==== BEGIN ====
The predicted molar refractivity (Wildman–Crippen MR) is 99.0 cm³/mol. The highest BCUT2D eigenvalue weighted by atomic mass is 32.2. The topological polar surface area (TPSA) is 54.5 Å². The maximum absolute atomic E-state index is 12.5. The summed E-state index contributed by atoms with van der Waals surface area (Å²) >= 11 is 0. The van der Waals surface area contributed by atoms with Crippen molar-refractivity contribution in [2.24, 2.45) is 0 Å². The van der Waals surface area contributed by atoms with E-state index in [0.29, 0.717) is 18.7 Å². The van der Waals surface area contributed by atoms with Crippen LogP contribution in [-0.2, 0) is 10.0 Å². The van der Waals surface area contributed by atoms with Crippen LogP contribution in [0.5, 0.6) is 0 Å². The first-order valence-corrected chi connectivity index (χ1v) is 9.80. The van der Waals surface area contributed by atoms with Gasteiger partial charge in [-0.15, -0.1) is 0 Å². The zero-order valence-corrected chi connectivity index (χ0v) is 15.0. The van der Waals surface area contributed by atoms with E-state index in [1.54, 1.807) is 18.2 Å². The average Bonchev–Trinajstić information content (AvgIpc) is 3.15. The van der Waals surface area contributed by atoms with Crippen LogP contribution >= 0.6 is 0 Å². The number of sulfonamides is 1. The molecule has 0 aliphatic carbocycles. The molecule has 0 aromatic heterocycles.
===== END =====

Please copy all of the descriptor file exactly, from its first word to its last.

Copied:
The predicted molar refractivity (Wildman–Crippen MR) is 99.0 cm³/mol. The highest BCUT2D eigenvalue weighted by atomic mass is 32.2. The topological polar surface area (TPSA) is 54.5 Å². The maximum absolute atomic E-state index is 12.5. The summed E-state index contributed by atoms with van der Waals surface area (Å²) >= 11 is 0. The van der Waals surface area contributed by atoms with Crippen molar-refractivity contribution in [2.24, 2.45) is 0 Å². The van der Waals surface area contributed by atoms with E-state index in [0.29, 0.717) is 18.7 Å². The van der Waals surface area contributed by atoms with Crippen LogP contribution in [-0.2, 0) is 10.0 Å². The van der Waals surface area contributed by atoms with Crippen LogP contribution in [0.5, 0.6) is 0 Å². The first-order valence-corrected chi connectivity index (χ1v) is 9.80. The van der Waals surface area contributed by atoms with Gasteiger partial charge in [-0.15, -0.1) is 0 Å². The zero-order valence-corrected chi connectivity index (χ0v) is 15.0. The van der Waals surface area contributed by atoms with E-state index in [1.54, 1.807) is 18.2 Å². The average Bonchev–Trinajstić information content (AvgIpc) is 3.15. The van der Waals surface area contributed by atoms with Crippen LogP contribution >= 0.6 is 0 Å². The number of sulfonamides is 1. The molecule has 0 aliphatic carbocycles. The molecule has 0 aromatic heterocycles.